Bright reflections playfully explore contemporary topics and aim to make you think. They are always teasing, sometimes provoking, but never judging.  With a flirt to sport and business… John Wooden once said about being a coach; ‘someone who can give correction without causing resentment’. Firmly believing in being a positive focussed coach, there are still different types of individuals that make up the team. Some types need that harsh comment to shake them up and do what they can and need to do. Others rather want you to show them where to look, but not what to look for. Thinking of how coaches in all sorts of levels act towards a certain performance, excluding the focus on the resources and timeframe, I collected information from readings and experiences and summarised this on the base of three ‘coach’ questions. Who is a coach? A coach is the same person in sport, home,…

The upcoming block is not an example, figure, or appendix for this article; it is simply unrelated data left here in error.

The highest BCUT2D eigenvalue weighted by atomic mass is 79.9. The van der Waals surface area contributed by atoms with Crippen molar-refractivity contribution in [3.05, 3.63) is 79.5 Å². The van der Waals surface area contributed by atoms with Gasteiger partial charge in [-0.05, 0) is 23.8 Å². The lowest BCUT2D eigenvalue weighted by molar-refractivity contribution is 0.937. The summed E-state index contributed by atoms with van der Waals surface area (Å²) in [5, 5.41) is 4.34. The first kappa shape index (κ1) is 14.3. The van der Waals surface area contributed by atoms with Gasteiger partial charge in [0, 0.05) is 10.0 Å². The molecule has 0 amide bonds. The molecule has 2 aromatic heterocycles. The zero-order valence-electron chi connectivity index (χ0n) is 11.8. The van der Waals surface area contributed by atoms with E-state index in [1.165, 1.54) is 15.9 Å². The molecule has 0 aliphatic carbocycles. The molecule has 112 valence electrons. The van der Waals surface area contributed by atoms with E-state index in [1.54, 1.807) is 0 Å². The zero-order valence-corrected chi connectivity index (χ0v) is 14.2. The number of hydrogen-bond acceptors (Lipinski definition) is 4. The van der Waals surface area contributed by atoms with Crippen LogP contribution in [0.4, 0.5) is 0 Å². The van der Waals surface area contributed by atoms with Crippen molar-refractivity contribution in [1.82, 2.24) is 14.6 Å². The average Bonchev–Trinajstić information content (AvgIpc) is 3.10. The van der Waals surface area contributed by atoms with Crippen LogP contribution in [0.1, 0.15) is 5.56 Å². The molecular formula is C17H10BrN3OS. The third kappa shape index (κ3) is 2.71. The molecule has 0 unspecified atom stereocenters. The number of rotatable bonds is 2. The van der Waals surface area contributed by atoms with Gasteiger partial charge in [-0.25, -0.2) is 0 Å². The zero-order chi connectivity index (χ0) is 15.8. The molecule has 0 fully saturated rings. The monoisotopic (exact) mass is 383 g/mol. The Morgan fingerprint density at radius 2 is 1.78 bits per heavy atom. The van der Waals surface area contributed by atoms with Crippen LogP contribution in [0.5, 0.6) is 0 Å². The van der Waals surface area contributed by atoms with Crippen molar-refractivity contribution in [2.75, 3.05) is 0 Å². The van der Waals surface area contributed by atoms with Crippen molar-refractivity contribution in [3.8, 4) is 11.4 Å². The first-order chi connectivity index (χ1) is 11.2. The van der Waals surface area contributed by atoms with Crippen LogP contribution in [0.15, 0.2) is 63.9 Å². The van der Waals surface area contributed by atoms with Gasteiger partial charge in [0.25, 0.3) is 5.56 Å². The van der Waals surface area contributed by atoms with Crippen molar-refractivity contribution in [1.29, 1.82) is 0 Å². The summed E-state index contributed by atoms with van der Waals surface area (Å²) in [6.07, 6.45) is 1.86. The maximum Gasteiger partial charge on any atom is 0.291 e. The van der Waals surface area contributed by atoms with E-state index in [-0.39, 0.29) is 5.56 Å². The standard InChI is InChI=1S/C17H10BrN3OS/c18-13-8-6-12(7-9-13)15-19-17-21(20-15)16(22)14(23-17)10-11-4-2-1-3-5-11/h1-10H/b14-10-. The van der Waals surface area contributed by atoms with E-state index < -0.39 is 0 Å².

Highly successful college athletes in the USA were questioned as to what was their worst memory of sport growing up.  The No. 1 response was ‘The Car Journey Home.’ Every week up and down the country the car journey home has now extended to the walk back to the car, the car journey home and the return back to the house. I hear it every Sunday after a match, where most often than not the dad delivers advice on the way back to the car, they can’t even wait until they get into the car. Why did you do that there?  Do you remember when you got the ball off the goalie, why didn’t you pass it down the wing?  Why didn’t you mark properly at the corner? All the child is doing more often than not is looking down or drinking their water pretending to really listen when actually…